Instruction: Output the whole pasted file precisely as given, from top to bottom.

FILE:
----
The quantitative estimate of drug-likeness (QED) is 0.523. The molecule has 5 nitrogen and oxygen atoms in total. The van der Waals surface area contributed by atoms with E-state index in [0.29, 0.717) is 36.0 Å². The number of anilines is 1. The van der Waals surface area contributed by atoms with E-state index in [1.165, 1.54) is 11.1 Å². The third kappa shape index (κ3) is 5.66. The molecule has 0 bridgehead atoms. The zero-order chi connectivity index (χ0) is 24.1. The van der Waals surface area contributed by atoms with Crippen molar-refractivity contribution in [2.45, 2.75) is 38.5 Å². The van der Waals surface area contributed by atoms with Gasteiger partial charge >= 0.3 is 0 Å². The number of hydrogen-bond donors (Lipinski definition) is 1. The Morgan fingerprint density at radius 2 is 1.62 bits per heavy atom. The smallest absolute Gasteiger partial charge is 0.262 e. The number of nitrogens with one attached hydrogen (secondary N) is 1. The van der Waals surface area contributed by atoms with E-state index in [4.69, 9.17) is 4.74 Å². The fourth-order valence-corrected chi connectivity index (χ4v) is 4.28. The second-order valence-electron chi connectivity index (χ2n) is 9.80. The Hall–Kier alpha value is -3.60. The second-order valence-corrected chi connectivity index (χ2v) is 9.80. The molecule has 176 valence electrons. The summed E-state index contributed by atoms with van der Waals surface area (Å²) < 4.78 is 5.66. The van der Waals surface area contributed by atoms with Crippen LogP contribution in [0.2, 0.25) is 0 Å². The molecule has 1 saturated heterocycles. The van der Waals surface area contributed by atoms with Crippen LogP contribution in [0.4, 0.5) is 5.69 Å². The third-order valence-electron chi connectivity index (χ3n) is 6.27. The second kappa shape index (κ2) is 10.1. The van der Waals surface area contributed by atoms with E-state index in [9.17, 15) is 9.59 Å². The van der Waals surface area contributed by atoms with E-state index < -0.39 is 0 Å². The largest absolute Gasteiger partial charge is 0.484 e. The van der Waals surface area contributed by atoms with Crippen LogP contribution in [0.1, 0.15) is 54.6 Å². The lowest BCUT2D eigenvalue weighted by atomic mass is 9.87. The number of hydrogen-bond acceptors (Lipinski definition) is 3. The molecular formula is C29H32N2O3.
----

The quantitative estimate of drug-likeness (QED) is 0.523. The molecule has 5 nitrogen and oxygen atoms in total. The van der Waals surface area contributed by atoms with E-state index in [0.29, 0.717) is 36.0 Å². The number of anilines is 1. The van der Waals surface area contributed by atoms with E-state index in [1.165, 1.54) is 11.1 Å². The third kappa shape index (κ3) is 5.66. The molecule has 0 bridgehead atoms. The zero-order chi connectivity index (χ0) is 24.1. The van der Waals surface area contributed by atoms with Crippen molar-refractivity contribution in [2.45, 2.75) is 38.5 Å². The van der Waals surface area contributed by atoms with Gasteiger partial charge >= 0.3 is 0 Å². The number of hydrogen-bond donors (Lipinski definition) is 1. The Morgan fingerprint density at radius 2 is 1.62 bits per heavy atom. The smallest absolute Gasteiger partial charge is 0.262 e. The number of nitrogens with one attached hydrogen (secondary N) is 1. The van der Waals surface area contributed by atoms with E-state index in [4.69, 9.17) is 4.74 Å². The fourth-order valence-corrected chi connectivity index (χ4v) is 4.28. The second-order valence-electron chi connectivity index (χ2n) is 9.80. The Hall–Kier alpha value is -3.60. The second-order valence-corrected chi connectivity index (χ2v) is 9.80. The molecule has 176 valence electrons. The summed E-state index contributed by atoms with van der Waals surface area (Å²) < 4.78 is 5.66. The van der Waals surface area contributed by atoms with Crippen LogP contribution in [0.2, 0.25) is 0 Å². The molecule has 1 saturated heterocycles. The van der Waals surface area contributed by atoms with Crippen LogP contribution in [0.4, 0.5) is 5.69 Å². The third-order valence-electron chi connectivity index (χ3n) is 6.27. The second kappa shape index (κ2) is 10.1. The van der Waals surface area contributed by atoms with E-state index in [9.17, 15) is 9.59 Å². The van der Waals surface area contributed by atoms with E-state index < -0.39 is 0 Å². The largest absolute Gasteiger partial charge is 0.484 e. The van der Waals surface area contributed by atoms with Crippen LogP contribution in [0.1, 0.15) is 54.6 Å². The lowest BCUT2D eigenvalue weighted by atomic mass is 9.87. The number of hydrogen-bond acceptors (Lipinski definition) is 3. The molecular formula is C29H32N2O3.